Teesside Airport is still losing money but is edging towards profitability for the first time in years, encouraging new financial reports show. 

The airport, which returned to public ownership on this day five years ago, made a loss of £2.26m in 2022/23, significantly improving on the £9m loss recorded 12 months previously.

The figure is also half the expected loss that was forecast as part of the 10-year turnaround plan, introduced by Tees Valley Mayor Ben Houchen and backed by the then five Labour leaders as part of the Tees Valley Combined Authority (TVCA) cabinet.

Lord Houchen said the new figures show the airport is 'on course to meet its turnaround plan', whilst Phil Foster, the airport's managing director, said Teesside was becoming 'an airport to be proud of once again'.

The Tees Valley Mayor also said that it was a 'question of when not if' a Malaga flight would be secured for the airport, which has become hugely politically divisive since the Conservative Mayor made an election pledge to save it from closure in 2017.

He described his end goal at the airport was to see it become self-sustainable.

Over the last year, the airport has doubled its revenue to make more than £15m.

He said: "Once the airport starts standing on its own two feet that’s when you know you’ve got a really important infrastructure asset that is going to be there for the long term.

Darlington and Stockton Times: Teesside International Airport

"It was never just about the flights. The flights were the retail part of the project.

"We always said before we bought it that flights are great but it’s a piece of economic infrastructure. Investors often say that one of the reasons they are looking at Teesside is because it is easy to access.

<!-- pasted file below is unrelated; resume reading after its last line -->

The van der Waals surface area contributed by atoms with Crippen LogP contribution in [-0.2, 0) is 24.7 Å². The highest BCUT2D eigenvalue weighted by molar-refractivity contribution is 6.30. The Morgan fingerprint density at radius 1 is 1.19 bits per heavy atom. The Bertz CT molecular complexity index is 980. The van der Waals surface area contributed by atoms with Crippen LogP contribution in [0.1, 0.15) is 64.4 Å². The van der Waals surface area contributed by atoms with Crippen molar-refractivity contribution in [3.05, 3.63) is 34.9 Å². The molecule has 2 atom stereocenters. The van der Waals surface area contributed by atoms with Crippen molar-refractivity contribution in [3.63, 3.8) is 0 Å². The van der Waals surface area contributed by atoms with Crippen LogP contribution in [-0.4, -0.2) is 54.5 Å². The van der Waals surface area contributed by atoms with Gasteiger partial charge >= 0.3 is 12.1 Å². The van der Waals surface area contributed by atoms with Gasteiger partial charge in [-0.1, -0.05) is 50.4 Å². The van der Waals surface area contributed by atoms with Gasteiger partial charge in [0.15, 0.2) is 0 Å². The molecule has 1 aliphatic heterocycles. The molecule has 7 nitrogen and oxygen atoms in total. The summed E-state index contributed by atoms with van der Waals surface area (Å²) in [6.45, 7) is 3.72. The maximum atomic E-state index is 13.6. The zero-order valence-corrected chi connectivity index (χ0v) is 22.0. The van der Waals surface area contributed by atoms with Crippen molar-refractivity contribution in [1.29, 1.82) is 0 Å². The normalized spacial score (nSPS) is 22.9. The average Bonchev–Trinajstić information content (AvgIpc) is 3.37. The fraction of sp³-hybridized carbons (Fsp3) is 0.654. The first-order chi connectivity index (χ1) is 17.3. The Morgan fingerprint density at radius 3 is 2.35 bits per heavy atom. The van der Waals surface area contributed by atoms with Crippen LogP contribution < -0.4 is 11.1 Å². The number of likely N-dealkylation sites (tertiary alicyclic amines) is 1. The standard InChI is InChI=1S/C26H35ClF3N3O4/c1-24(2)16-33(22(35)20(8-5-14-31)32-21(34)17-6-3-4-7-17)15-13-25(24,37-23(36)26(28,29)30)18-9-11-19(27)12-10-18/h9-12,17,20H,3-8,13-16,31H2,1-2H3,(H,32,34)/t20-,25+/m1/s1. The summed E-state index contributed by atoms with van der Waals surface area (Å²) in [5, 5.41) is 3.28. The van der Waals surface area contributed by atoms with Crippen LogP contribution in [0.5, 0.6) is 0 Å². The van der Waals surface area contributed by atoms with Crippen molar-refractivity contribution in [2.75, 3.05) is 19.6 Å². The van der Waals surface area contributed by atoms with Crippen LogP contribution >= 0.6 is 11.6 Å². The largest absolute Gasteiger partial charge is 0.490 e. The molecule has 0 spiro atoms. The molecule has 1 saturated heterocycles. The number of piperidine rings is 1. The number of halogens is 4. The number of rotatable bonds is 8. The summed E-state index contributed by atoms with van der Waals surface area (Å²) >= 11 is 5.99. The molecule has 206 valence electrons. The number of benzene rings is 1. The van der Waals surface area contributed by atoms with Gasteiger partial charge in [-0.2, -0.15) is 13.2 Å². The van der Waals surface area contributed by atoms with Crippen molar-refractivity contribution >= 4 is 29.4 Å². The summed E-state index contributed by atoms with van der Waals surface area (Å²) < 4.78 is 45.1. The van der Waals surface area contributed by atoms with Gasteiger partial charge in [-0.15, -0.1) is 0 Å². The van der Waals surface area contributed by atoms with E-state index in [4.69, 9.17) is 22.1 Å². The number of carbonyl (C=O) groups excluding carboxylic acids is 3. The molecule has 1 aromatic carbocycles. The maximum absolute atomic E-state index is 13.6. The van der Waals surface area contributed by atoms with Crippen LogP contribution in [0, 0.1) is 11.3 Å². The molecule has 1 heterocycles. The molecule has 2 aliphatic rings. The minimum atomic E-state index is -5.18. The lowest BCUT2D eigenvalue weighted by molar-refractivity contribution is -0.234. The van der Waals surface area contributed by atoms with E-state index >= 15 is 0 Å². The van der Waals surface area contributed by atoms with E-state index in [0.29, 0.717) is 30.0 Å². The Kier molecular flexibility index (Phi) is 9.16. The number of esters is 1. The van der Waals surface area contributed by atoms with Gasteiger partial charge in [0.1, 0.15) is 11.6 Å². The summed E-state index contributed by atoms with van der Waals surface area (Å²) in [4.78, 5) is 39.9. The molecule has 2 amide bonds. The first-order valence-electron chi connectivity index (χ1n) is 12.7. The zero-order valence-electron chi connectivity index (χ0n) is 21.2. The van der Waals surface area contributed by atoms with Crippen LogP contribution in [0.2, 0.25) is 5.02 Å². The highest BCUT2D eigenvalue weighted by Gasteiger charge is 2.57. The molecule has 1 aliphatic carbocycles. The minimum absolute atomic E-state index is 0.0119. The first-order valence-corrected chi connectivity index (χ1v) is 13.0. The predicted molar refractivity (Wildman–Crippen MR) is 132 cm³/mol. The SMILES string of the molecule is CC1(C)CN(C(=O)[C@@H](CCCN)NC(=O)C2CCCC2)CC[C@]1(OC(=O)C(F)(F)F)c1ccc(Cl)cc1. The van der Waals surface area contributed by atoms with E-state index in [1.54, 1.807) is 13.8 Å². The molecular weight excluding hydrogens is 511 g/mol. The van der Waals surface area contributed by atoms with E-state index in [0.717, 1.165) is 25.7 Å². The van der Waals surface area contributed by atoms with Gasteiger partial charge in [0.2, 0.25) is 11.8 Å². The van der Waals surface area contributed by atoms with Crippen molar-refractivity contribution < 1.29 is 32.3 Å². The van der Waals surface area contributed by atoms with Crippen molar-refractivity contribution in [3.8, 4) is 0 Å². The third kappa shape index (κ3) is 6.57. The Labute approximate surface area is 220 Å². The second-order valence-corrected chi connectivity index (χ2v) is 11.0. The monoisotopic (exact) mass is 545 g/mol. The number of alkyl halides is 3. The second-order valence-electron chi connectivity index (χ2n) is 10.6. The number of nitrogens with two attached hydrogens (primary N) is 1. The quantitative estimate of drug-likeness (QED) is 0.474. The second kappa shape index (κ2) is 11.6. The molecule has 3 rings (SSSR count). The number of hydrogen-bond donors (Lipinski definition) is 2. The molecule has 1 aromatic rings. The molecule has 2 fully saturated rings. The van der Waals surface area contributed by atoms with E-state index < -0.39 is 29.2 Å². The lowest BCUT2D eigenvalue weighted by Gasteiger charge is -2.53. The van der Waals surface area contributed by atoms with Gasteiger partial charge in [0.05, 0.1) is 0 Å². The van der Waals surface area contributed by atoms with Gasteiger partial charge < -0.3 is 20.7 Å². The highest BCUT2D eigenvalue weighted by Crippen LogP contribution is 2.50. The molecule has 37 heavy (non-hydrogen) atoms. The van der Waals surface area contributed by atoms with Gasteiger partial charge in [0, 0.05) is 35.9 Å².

"At the time it was bought there were 800 jobs relying on it, there’s a lot more now. There was a letter signed by about 100 businesses saying look flights are great but for our business, for us to be able to grow, we need connectivity.

"Because of the amount of private sector leverage that airports bring in they are such a magnet for investment.

"Investing in the airport is probably the single best thing that the combined authority could invest in."

In the months since the end of March 2023, the airport has celebrated its best year for passengers in 11 years.

From January to September 2023 Teesside Airport welcomed 178,523 passengers.

That wasn't the only good news though, the airport’s cargo handling facility opened for operation in August 2022, aviation services firm Draken doubled its fleet thanks to a new hangar, Willis Lease Finance Corporation’s £25million cutting-edge aircraft maintenance facility was officially approved and is set to bring up to 300 jobs.

Phil Forster, Teesside Airport's Managing Director, said: "These figures are encouraging, being a 78% drop in losses on the previous year, but we’re not out of the woods yet.

"2022 was about putting in place the building blocks of future sustainability, and now we can start reaping the rewards. Our Business Park South is ready to welcome new tenants, boosting our revenue, Willis’ expansion can begin in earnest – creating up to 300 jobs – and we’re in very exciting talks to welcome other new tenants to our site.

"We’re also looking at new opportunities, partnering with SSE Energy Solutions on a huge solar farm to make us and our tenants self-sufficient for green energy.

"It hasn’t been easy saving a failing airport from a standing start – and in the face of a global pandemic – and slowly but surely we’re creating an airport to be proud of once again."